Link to original from Reuters:

NEW YORK, Oct 31 (Reuters) – Boeing Co (BA.N: Quote, Profile, Research, Stock Buzz) and its satellite manufacturing unit have been ordered to pay $236.86 million in punitive damages to ICO Global Communications (Holdings) Ltd (ICOG.O: Quote, Profile, Research, Stock Buzz) as a result of a long-running legal dispute, the company said on Friday.

The award comes on top of the $370.6 million in damages Boeing was ordered to pay ICO in the same case 10 days ago by a California state court jury in Los Angeles.

Boeing said it would seek an appeal that could take several years to run its course. The company said it believed it did not break the law or breach any contract.

The dispute dates back to a $2 billion contract initially awarded in 1995 by ICO to Hughes Electronics, which was acquired by Boeing in 2000.

ICO’s plan was to build and launch a dozen satellites that would form the basis of new global communications network, but according to arguments presented in the case, only one satellite was ever launched into space, another exploded on launch, and 10 more are incomplete and in storage.

ICO, a satellite communications company based in Reston, Virginia, was taken over by wireless pioneer Craig McCaw in 2000.

Chicago-based Boeing initially sued ICO in 2004 after ICO terminated its contract for the satellites. ICO countersued, accusing Boeing of breach of contract and fraud, and sought $2 billion in damages.

Boeing has denied any wrongdoing and said ICO’s problems stemmed from a bad business decision betting on the future of satellite phones. (Reporting by Bill Rigby, editing by Leslie Gevirtz)






Link to the original at The Washington Post:



Years Later, ICO Wins Ruling Against Boeing in Satellite Contract Lawsuit

Monday, October 27, 2008; D02

ICO Global Communications has been waiting four years for victory. Last week, the Reston-based satellite company got it.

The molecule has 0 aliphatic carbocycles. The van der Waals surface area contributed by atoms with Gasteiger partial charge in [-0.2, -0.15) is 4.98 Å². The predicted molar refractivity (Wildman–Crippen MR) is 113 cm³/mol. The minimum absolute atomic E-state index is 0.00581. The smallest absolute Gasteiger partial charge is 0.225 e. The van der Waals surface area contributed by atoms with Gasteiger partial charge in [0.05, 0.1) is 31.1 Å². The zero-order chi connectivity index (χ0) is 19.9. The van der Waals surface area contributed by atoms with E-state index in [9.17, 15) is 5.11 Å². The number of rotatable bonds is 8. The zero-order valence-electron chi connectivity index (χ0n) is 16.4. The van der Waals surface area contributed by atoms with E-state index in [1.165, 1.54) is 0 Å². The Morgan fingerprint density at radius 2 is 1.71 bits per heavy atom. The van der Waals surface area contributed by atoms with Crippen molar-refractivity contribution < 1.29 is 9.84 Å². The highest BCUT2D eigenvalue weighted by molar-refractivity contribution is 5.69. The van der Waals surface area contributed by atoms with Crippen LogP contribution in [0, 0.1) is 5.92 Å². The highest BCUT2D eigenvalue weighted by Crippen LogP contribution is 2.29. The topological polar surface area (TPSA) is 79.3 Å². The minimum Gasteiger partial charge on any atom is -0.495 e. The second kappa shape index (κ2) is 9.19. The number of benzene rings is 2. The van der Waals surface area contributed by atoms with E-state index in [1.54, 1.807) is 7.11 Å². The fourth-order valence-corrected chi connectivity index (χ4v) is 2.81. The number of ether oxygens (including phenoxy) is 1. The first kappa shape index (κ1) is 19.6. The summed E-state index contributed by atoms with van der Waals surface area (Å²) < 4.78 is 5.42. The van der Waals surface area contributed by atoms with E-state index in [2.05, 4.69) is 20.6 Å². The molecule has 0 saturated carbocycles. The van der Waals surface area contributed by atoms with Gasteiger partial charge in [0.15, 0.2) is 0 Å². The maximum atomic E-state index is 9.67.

A California jury decided Boeing must pay at least $370 million for breaching a contract to build and launch satellites for ICO. After a four-week trial, Los Angeles jurors sided with ICO’s argument that Boeing unfairly demanded additional money to complete and launch the satellites, which ICO ordered to supply Internet connections to cellphones and other mobile devices.

The award does not include punitive damages, a subject the jury is set to take up this week.

Boeing said it would appeal the decision. J. Michael Luttig, a Boeing senior vice president, told the Associated Press that there were “fundamental errors in the conduct of the trial,” including jury instructions and the judge’s interaction with the jury during deliberations.

The decision is the latest development in a saga that dates to the mid-1990s. Back then, ICO had hired Hughes Electronics to build and launch a dozen satellites. Boeing acquired Hughes in 2000 and inherited the contract. But only a few of the satellites had been finished, and Boeing’s launch plan was unsuccessful, ICO said.

Also in 2000, ICO was brought out of bankruptcy protection by cellphone industry pioneer Craig McCaw. In 2004, ICO sued Boeing, seeking $1.5 billion in damages, plus interest and punitive damages.

The disputes “had a dramatic impact on our ability to launch a more robust international service,” said ICO chief executive Tim Bryan. “It was very harmful to ICO that those satellites were not launched.”

In April, ICO launched its own satellite designed to beam about a dozen TV channels for mobile devices and TV screens in cars. Trials will begin in Las Vegas and Raleigh-Durham, N.C., by the end of the year.

Kim Hart